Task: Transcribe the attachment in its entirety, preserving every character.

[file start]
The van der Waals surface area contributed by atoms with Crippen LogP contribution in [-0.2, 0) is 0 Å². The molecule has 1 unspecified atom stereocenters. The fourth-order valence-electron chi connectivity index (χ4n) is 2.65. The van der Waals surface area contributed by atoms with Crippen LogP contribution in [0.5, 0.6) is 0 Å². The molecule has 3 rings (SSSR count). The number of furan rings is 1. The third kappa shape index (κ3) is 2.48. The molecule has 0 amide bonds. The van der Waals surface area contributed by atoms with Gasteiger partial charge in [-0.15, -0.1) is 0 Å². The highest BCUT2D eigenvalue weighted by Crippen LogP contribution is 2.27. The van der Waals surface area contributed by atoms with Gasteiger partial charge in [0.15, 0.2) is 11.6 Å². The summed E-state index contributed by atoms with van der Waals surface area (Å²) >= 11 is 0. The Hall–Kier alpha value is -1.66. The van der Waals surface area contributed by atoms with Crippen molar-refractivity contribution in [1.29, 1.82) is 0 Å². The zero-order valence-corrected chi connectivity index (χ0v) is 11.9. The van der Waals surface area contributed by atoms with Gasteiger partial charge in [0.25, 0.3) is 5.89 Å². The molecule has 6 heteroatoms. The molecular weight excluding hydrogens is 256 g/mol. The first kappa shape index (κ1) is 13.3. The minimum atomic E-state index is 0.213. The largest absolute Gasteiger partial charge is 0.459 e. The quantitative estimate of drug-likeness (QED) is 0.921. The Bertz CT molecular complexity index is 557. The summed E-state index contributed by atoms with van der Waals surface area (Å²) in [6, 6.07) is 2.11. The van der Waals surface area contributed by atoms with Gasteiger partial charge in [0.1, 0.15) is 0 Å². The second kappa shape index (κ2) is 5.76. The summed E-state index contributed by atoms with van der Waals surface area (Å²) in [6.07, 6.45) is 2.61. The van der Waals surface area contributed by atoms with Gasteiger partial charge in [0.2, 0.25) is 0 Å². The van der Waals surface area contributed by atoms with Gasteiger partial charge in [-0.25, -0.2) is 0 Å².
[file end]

The van der Waals surface area contributed by atoms with Crippen LogP contribution in [-0.2, 0) is 0 Å². The molecule has 1 unspecified atom stereocenters. The fourth-order valence-electron chi connectivity index (χ4n) is 2.65. The van der Waals surface area contributed by atoms with Crippen LogP contribution in [0.5, 0.6) is 0 Å². The molecule has 3 rings (SSSR count). The number of furan rings is 1. The third kappa shape index (κ3) is 2.48. The molecule has 0 amide bonds. The van der Waals surface area contributed by atoms with Gasteiger partial charge in [-0.15, -0.1) is 0 Å². The highest BCUT2D eigenvalue weighted by Crippen LogP contribution is 2.27. The van der Waals surface area contributed by atoms with Gasteiger partial charge in [0.15, 0.2) is 11.6 Å². The summed E-state index contributed by atoms with van der Waals surface area (Å²) >= 11 is 0. The Hall–Kier alpha value is -1.66. The van der Waals surface area contributed by atoms with Crippen molar-refractivity contribution in [1.29, 1.82) is 0 Å². The zero-order valence-corrected chi connectivity index (χ0v) is 11.9. The van der Waals surface area contributed by atoms with Gasteiger partial charge in [0.25, 0.3) is 5.89 Å². The molecule has 6 heteroatoms. The molecular weight excluding hydrogens is 256 g/mol. The first kappa shape index (κ1) is 13.3. The minimum atomic E-state index is 0.213. The largest absolute Gasteiger partial charge is 0.459 e. The quantitative estimate of drug-likeness (QED) is 0.921. The Bertz CT molecular complexity index is 557. The summed E-state index contributed by atoms with van der Waals surface area (Å²) in [6, 6.07) is 2.11. The van der Waals surface area contributed by atoms with Gasteiger partial charge in [0.1, 0.15) is 0 Å². The second kappa shape index (κ2) is 5.76. The summed E-state index contributed by atoms with van der Waals surface area (Å²) in [6.07, 6.45) is 2.61. The van der Waals surface area contributed by atoms with Gasteiger partial charge in [0.2, 0.25) is 0 Å². The van der Waals surface area contributed by atoms with Gasteiger partial charge in [-0.25, -0.2) is 0 Å².